South Africa is on the right track towards ensuring that all citizens have access to affordable, quality healthcare services regardless of their socio-economic circumstances. This is according to the CEO of Frere Hospital, Dr Rolene Wagner, who was speaking at the Distinguished Speakers Programme hosted by the UCT Graduate School of Business.

Dr Wagner expressed her support for National Health Insurance (NHI) – the government’s multi-billion rand plan which seeks to radically reform South Africa’s healthcare system.

Through NHI, the government is seeking to improve the health system, with an emphasis on public health, as well as refining the functionality and management of the system through stringent budget and expenditure monitoring.

Creating an equitable health system

In his 2017 budget speech, Finance Minister Pravin Gordhan announced that the government would establish an NHI fund this year that may be partly financed by a decrease in the tax subsidy currently given to medical scheme members. The fund would initially focus maternal health, family planning services, the integrated school health programme and improving the services for people with disabilities, the elderly and “mentally ill patients”.

South Africa’s health system is made up of a large and resource-constrained public sector and a smaller, albeit fast growing private sector. While the government contributes just more than 40% of all expenditure on health, the public health sector is under pressure to cater for about 80% of the population.

In contrast, the private sector largely caters to middle- and high-income earners who are usually members of medical aid schemes. The private sector also attracts most of the country’s health professionals as it tends to offer higher salaries and better working conditions.

This two-tiered system is inequitable and to some degree inaccessible to a large section of the population, says Dr Wagner.

“As someone who works in the public sector I think that a lot of the money is being diverted to the private sector that could be better utilised in a more equitable way within the public sector,” said Dr Wagner.

Strategic collaboration

“In the public sector the emphasis is on how you ensure you produce quality healthcare that is value for money, and we at Frere have demonstrated that it’s possible to provide that. For me the benefits (of NHI) are that we will be remunerated on the number of patients which is far more equitable so we get money which is more in-line with our quality of care,” said Dr Wagner.

It will be vital to establish partnerships with the private sector to ensure the success of NHI.

“Partnerships between the public and private sectors are of strategic importance. The private sector generally tends to be over-resourced and is perceived to provide better quality care compared with the public sector; whilst the public sector is perceived to be comparatively inefficient and is reported to provide sub-optimal care,” said Dr Wagner.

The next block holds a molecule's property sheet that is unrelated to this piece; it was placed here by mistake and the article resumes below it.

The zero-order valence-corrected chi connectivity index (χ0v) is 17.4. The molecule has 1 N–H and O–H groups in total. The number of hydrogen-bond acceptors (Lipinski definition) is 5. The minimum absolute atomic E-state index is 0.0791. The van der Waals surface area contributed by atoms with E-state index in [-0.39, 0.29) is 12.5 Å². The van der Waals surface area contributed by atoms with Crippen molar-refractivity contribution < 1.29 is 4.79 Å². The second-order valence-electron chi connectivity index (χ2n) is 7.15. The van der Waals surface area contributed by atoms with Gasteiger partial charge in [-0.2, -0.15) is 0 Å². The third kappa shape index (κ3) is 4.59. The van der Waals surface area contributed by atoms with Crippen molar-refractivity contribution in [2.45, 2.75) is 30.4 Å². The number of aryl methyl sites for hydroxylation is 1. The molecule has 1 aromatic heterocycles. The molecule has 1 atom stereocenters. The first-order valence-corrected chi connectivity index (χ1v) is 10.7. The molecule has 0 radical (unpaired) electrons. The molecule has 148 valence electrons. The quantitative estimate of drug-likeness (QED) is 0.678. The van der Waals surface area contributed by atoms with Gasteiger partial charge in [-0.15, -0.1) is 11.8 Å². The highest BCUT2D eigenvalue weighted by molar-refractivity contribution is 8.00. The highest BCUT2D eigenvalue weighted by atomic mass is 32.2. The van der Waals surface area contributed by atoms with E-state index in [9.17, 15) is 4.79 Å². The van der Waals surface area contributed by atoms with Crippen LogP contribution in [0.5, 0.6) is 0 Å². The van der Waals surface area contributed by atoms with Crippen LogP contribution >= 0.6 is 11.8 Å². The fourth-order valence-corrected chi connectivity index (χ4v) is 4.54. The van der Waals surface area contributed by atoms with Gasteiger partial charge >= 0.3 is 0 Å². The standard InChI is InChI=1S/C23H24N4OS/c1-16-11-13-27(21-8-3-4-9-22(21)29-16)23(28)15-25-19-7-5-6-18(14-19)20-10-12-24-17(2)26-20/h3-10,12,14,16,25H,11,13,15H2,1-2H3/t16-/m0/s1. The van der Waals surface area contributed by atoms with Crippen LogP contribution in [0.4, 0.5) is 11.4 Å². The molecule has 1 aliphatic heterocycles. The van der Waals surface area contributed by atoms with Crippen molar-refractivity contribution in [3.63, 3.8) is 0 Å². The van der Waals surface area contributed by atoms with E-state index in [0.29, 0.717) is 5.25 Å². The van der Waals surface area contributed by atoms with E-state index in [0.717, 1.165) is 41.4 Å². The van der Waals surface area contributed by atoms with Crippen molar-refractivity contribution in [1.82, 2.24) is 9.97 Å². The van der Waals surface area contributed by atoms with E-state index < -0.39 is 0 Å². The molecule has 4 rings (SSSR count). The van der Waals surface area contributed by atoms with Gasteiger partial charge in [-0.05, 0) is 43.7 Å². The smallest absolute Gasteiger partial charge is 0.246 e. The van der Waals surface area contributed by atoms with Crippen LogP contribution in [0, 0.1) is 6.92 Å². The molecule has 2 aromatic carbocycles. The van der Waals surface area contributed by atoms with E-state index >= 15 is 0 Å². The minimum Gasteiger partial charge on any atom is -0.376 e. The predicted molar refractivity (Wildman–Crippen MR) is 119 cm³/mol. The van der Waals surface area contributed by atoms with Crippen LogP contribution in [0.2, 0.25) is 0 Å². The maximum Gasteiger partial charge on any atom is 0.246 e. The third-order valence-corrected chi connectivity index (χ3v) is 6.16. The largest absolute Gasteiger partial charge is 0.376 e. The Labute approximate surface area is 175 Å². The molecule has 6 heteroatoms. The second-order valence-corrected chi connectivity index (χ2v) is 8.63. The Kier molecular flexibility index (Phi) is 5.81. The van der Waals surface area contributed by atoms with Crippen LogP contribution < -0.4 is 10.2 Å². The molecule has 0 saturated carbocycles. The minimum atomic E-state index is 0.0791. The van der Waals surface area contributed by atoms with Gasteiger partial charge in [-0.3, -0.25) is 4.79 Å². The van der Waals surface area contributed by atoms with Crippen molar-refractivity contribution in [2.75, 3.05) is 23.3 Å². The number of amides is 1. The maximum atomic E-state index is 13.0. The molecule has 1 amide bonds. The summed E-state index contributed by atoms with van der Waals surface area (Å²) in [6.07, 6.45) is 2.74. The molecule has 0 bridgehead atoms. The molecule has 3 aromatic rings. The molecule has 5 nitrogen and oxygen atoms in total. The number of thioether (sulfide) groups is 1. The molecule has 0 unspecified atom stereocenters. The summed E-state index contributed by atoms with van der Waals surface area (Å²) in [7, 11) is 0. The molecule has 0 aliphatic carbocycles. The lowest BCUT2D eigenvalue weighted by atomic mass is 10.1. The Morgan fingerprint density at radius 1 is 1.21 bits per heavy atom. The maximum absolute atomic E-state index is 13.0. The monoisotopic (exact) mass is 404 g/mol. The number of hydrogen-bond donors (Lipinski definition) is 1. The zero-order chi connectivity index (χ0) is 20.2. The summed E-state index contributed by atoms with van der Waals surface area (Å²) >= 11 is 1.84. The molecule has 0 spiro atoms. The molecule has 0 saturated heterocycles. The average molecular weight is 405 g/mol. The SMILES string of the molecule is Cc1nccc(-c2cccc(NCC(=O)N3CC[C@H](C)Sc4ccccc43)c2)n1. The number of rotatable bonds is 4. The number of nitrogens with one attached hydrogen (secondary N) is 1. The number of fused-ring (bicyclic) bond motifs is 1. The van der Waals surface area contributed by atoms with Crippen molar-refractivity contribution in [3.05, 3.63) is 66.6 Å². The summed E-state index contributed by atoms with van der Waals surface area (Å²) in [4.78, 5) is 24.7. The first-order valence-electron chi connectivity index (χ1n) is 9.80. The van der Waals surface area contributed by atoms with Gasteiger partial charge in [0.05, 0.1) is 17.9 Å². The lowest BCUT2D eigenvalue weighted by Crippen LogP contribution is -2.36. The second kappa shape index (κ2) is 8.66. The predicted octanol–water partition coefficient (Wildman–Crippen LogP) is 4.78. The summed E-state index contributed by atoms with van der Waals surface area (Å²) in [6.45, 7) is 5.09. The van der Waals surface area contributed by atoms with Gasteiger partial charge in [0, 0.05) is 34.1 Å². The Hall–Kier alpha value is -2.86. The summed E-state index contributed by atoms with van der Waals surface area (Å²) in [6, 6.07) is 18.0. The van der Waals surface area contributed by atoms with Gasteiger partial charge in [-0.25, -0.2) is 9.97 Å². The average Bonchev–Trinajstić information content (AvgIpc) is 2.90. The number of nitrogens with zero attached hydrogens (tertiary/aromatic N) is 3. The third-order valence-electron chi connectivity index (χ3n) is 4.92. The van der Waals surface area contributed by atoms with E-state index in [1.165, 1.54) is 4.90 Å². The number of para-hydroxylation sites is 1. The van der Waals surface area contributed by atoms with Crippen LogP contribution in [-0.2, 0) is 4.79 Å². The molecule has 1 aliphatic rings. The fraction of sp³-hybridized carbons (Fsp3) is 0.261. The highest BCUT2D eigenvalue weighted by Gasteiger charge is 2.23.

“The private sector on the one hand pursues capital, mainly for their shareholders, and therefore has a focus on cost-effective service provision; whilst the public sector pursues social capital, the beneficiaries being the general public,” continued Dr Wagner.

“Strategic partnerships can result in better utilisation of available scarce resources and more cost-effective strategies being deployed in both sectors. Similarly, through collaboration both sectors can unite in tackling the burden of disease we face as a country. We are blessed that in the East London we have a collegiate relationship with our private sector and are already discussing ways of optimising our relative strengths to benefit the people we serve.”

Skills capacity is key

However, for NHI to be a success the country will have to do much more to address the doctor shortages, noted Dr Wagner. The doctor-to-population ratio is estimated to be 0.77 per 1,000. But because the majority of GPs – over 70% – work in the private sector, some suggestions are that there is in actual fact just one practising doctor for every 4,200 people.

A recent study by consulting firm Econex for the Hospital Association of SA notes that up to 17% of newly qualified doctors might be emigrating, while up to 80% doctors prefer not to work for the state because of poor working conditions.

Dr Wagner concludes that the primary and high school education system, particularly maths and science, needs to be improved to boost the number of doctors in the country.

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